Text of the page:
In addition to the usual tablet touchscreen, the Surface uses 650 dpi "digital ink" so that you can write on it with a magnetic stylus pen. For those who really hate using a touchscreen the Surface will also have a full trackpad available as a peripheral, with clickable buttons. The most exciting peripheral, however is by far teh Touch Cover, which will be available in blue, orange, pink, charcoal, and white. It is pressure-sensitive, so that you can lay your hands on it or brush against it without accidentally typing, and when plugged in, the Surface display changes color to match the Touch Cover, letting you know it is connected properly. The magnetic pen, Touch Cover, and trackpad will all be available at the Surface launch.

Two versions of the Surface will be available.  The first will run Windows RT, weighs 676 g and is only 9.3mm thick. It features a 10.6in ClearType HD display, microSD, USB 2.0, Micro HD Video, and 2x2 MIMO antennae. This version features Microsoft Office Home & Student 2013 RT, and will have both the Touch Cover and Type Cover (a thinner version of the Touch Cover) available. The RT version will be available in 32GB and 64GB.

The Surface Pro will run Windows 8 Pro and will be available approximately 3 months after the Surface RT. It weighs a slightly heavier 903 g and will be slightly thicker at 13.5mm. It will have the same 10.6" ClearType Full HD Display. Features include microSDXC, USB 3.0, Mini DisplayPort Video, and 2x2 MIMO antennae. The Touch Cover, Type Cover and Pen with Palm Block will be available for this version, which is available in 64GB and 128GB. 

Microsoft copped out on pricing saying only that it will be "comparable."  My thinking is that because they were very careful to refer to the Surface as a PC and not a tablet, "comparable" means up in Ultrabook territory.  It can be assumed that the RT will be less than the Pro. Guesses right now range anywhere from $500-$1000 with the RT being closer to $500 and the Pro closer to $1000. No shipping date was revealed as well.

So what do you think, gamers?  Does the idea of the Surface excite you?

Thursday, June 14, 2012

Welcome, and THANKS for being here!

Hey guys, as promised, welcome to the I'm a Gamer Girl blog!

Naturally, the big thing everyone is still talking about is E3 - namely Nintendo's big failure at E3.  I have to admit, while I'm more interested in the WiiU now than I was before the show, they could have done a better job with their presentation.  Ending with NintendoLand instead of say... ZombieU was not their best move, since not many people really understood what NintendoLand was all about.  While I think that it sounds fun for casual and social gamers, Nintendo would have been better served by pandering to the core audience a bit. Their biggest failure, though, was the game line up they chose to show.  Instead of showcasing some third party games that are coming to WiiU in the future, they decided to go with titles that will be available at or at least close to launch. The problem with that is most of the games they showcased are or will be already out on other consoles. Not exactly the way to drum up interest or excitement.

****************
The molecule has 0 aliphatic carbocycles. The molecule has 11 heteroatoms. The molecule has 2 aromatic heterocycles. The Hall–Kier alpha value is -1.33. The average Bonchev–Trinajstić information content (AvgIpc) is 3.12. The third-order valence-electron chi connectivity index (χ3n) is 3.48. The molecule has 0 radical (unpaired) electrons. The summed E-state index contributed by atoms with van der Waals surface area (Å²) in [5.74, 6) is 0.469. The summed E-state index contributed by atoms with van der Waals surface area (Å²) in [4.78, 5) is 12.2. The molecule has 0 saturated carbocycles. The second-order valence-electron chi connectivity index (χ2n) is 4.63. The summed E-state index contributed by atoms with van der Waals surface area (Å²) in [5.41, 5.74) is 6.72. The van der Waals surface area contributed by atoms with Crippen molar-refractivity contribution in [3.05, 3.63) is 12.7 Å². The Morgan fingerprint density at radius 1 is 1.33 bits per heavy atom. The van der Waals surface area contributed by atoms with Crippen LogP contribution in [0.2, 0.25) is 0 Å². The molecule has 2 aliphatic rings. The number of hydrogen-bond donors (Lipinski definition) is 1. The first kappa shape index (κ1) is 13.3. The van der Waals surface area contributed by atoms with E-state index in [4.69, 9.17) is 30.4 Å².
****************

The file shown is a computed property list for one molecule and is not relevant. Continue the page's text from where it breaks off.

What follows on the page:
In addition to Nintendo specifically many people seemed to feel that E3 was just fairly weak as a whole this year. I'm not sure I agree with that completely.  I think the feeling of disappointment is due more to the fact that so much rumor-mongering has been going on in the video game press about the next generation of consoles gamers just kind of assumed that some of those questions would be answered at E3. The fact of the matter is Sony and Microsoft simply aren't at a point where they can do that yet. Game developers are still only just beginning to take a look at software dev kits, and it seems like Ubisoft is the only developer that really has a handle on what they're going to be capable of making for these new consoles.  Unfortunately we'll have to wait for press releases later this year, and next year's E3 for the big reveals.

Speaking of Ubisoft - talk about winning E3!!  Watch_Dogs totally got my girl rocks off and I am seriously tingling in anticipation for this game.  It's also the one game I'm SERIOUSLY disappointed that wasn't showcased for WiiU because I think the WiiU's second screen would be PERFECT for this game. As excited as I was for more Assassin's Creed, Tomb Raider, Splinter Cell and Call of Duty, Watch_Dogs made all that seem to pale in comparison.  I have a passion for technology and to see a game that uses technology that exists today in ways that are possible in the modern world, and to have that technology play a central role in the gameplay... I wanted to shout "finally a game that feels like it's made JUST FOR ME".  I'll have more on Watch_Dogs in a future post, you can be sure.

That wraps it up for this post, gamers. Leave me comments letting me know your thoughts, as well as what you'd like to see from this blog specifically.